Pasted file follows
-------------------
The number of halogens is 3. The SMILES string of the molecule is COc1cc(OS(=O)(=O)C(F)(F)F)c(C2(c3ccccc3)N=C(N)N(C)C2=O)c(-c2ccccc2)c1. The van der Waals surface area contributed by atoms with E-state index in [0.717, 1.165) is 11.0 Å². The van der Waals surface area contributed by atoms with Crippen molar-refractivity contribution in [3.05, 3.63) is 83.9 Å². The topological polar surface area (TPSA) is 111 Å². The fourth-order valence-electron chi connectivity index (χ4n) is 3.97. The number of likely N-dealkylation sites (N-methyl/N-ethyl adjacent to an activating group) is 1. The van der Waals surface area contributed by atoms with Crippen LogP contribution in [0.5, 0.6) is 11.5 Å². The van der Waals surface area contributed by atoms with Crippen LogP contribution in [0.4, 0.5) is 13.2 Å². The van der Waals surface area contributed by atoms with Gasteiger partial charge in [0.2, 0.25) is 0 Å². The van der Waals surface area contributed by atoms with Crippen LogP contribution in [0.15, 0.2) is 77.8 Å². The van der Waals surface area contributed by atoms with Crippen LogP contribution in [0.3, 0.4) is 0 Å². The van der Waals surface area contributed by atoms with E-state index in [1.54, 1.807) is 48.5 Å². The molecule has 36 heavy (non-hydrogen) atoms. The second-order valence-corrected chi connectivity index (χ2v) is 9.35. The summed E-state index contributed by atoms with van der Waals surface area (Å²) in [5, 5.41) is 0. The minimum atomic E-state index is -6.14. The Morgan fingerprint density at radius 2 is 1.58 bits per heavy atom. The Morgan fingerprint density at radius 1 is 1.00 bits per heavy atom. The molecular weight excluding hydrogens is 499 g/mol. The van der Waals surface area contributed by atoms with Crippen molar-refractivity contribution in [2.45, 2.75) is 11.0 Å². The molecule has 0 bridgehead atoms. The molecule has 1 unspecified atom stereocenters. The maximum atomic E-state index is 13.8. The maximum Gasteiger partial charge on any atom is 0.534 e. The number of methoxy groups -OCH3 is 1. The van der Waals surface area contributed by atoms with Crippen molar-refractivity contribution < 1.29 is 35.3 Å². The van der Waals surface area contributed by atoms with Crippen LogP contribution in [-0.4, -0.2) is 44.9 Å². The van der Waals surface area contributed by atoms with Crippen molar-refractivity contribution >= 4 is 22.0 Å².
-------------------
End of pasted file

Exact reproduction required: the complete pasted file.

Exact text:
The number of halogens is 3. The SMILES string of the molecule is COc1cc(OS(=O)(=O)C(F)(F)F)c(C2(c3ccccc3)N=C(N)N(C)C2=O)c(-c2ccccc2)c1. The van der Waals surface area contributed by atoms with E-state index in [0.717, 1.165) is 11.0 Å². The van der Waals surface area contributed by atoms with Crippen molar-refractivity contribution in [3.05, 3.63) is 83.9 Å². The topological polar surface area (TPSA) is 111 Å². The fourth-order valence-electron chi connectivity index (χ4n) is 3.97. The number of likely N-dealkylation sites (N-methyl/N-ethyl adjacent to an activating group) is 1. The van der Waals surface area contributed by atoms with Crippen LogP contribution in [0.5, 0.6) is 11.5 Å². The van der Waals surface area contributed by atoms with Crippen LogP contribution in [0.4, 0.5) is 13.2 Å². The van der Waals surface area contributed by atoms with Gasteiger partial charge in [0.2, 0.25) is 0 Å². The van der Waals surface area contributed by atoms with Crippen LogP contribution in [0.15, 0.2) is 77.8 Å². The van der Waals surface area contributed by atoms with Crippen LogP contribution in [0.3, 0.4) is 0 Å². The van der Waals surface area contributed by atoms with E-state index in [1.54, 1.807) is 48.5 Å². The molecule has 36 heavy (non-hydrogen) atoms. The second-order valence-corrected chi connectivity index (χ2v) is 9.35. The summed E-state index contributed by atoms with van der Waals surface area (Å²) in [5, 5.41) is 0. The minimum atomic E-state index is -6.14. The Morgan fingerprint density at radius 2 is 1.58 bits per heavy atom. The Morgan fingerprint density at radius 1 is 1.00 bits per heavy atom. The molecular weight excluding hydrogens is 499 g/mol. The van der Waals surface area contributed by atoms with Crippen molar-refractivity contribution in [2.45, 2.75) is 11.0 Å². The molecule has 0 bridgehead atoms. The molecule has 1 unspecified atom stereocenters. The maximum atomic E-state index is 13.8. The maximum Gasteiger partial charge on any atom is 0.534 e. The number of methoxy groups -OCH3 is 1. The van der Waals surface area contributed by atoms with Crippen molar-refractivity contribution < 1.29 is 35.3 Å². The van der Waals surface area contributed by atoms with Crippen LogP contribution in [-0.4, -0.2) is 44.9 Å². The van der Waals surface area contributed by atoms with Crippen molar-refractivity contribution >= 4 is 22.0 Å².